Beyond the threat to democracy, the T-Rump is also a total threat to all of humanity — report of a new poll at EurekaAlert yesterday shows 56-percent of US adults believe the top issue we’re facing today is climate change, and per politics, ‘62-percent say they are willing to vote for a candidate because of his or her position on climate change.’
Hear that presidential-office seekers? We wonder at the Democrat debate tonight and at what level, if at all, the forum will focus on the giant onrushing problem that’s climate change. A natural subject for Democrats to use against asshole T-Rump, the last debate two weeks ago carried some good discussion on our warming planet, though, the session in October had zero environmental talk.
When are Democrats going to get their shit together, the Iowa fiasco was just Monday, and the real action starts this coming Tuesday with the New Hampshire primary, so the clock is quickly ticking away.
And with our our only livable planet, its clock is ticking, too, but in a horror-disaster-movie clip.
18.3°C! – new highest temperature recorded for continental #Antarctica, yesterday at Esperanza Base, the northern tip of the Antarctic Peninsula, 63°23?S; previous record was 17.5°C in 2015 also at Esperanza @SMN_Argentina; records began at the station in 1961, pic Nestor Franco pic.twitter.com/1qhbv0rDQj
— The Antarctic Report (@AntarcticReport) February 7, 2020
Details via Vox this afternoon:
Antarctica just recorded its hottest temperature on record: 64.9 degrees Fahrenheit (18.3°C).
The World Meteorological Organization (WMO) reported that Esperanza, Argentina’s research base on the Trinity Peninsula (the section closest to South America), detected the balmy temperature spike on Thursday.
The previous record, 63.5 degrees, was set in 2015.
“The record appears to be likely associated (in the short term) with what we call a regional ‘foehn’ event over the area: a rapid warming of air coming down a slope/mountain,” said Randall Cerveny, WMO’s weather and climate extremes rapporteur, in a statement.
It’s currently summer in the southern hemisphere, and even icy Antarctica starts to warm up as it receives uninterrupted sunlight through the season.
However, temperatures usually don’t get much higher than 50 degrees.
On this rapidly warming planet of ours, the polar regions are heating up faster than the rest.
Earth has warmed up by just over 1.8 degrees on average since the dawn of the Industrial Revolution, when humans began spewing heat-trapping gases into the atmosphere by burning fossil fuels.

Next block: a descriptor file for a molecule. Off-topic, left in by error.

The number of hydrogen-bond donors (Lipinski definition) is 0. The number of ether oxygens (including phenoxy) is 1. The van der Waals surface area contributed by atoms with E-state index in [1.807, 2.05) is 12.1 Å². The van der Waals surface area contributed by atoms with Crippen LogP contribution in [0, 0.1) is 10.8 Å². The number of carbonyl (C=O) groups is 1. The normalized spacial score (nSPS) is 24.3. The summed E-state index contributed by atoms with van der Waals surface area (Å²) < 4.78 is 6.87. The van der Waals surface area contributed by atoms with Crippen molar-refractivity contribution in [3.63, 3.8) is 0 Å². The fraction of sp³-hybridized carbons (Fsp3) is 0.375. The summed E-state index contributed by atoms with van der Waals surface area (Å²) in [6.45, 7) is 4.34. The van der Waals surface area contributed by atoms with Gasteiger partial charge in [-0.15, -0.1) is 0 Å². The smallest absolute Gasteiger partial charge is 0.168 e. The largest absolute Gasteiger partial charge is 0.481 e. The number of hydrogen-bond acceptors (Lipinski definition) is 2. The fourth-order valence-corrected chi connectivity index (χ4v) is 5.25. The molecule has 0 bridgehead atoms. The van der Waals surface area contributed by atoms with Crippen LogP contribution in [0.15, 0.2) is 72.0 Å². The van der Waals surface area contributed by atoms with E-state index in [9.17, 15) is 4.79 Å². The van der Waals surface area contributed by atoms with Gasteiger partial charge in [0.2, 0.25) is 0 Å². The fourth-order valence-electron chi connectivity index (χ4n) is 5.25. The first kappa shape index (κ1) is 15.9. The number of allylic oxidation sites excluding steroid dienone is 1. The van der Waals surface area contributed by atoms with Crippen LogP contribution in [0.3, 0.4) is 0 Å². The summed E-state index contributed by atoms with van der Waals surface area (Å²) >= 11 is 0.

But the Antarctic Peninsula has warmed by 5.4 degrees in just the last 50 years.
That rising heat is particularly worrying because it’s fueling loss in the world’s largest reservoir of ice: the Antarctic ice sheets.
If all the ice in Antarctica were to melt, it would raise global sea levels by 190 feet.
It’s hard to know exactly how much Antarctica’s ice is contributing to global sea-level rise right now, but several estimates show that this ice could add upward of 16 inches of sea-level rise by the end of the century based on current rates.
The latest science also shows an acceleration in ice melt.
Between 1979 and 2017, the annual rate of ice loss increased sixfold.
This cold freshwater flowing into the ocean in turn is influencing weather patterns around the world in ways that scientists are still trying to understand.
Last month, 50-year-old climate activist Lewis Pugh swam in a river formed beneath the East Antarctic ice sheet to highlight the impacts of warming.
Satellites this week have also detected new cracks in glaciers in Antarctica.
“Pine Island glacier, like its neighbouring Thwaites Glacier, has been dramatically losing ice over the last 25 years,” according to the WMO.
The opposite end of the world is also warming rapidly.
In 2018, the Arctic experienced its heat wave in winter for the third year in a row.
Together, these events show that a lot more heat and change are in store for the coolest parts of the world.
Dressing for regional weather is also changing: ‘Prof Nerilie Abram, a climate scientist at the Australian National University, has carried out research at James Ross Island at the northern tip of the peninsula.
“It’s an area that’s warming very quickly,” she said, adding it can occasionally be warm enough to wear a T-shirt.’
And on we go…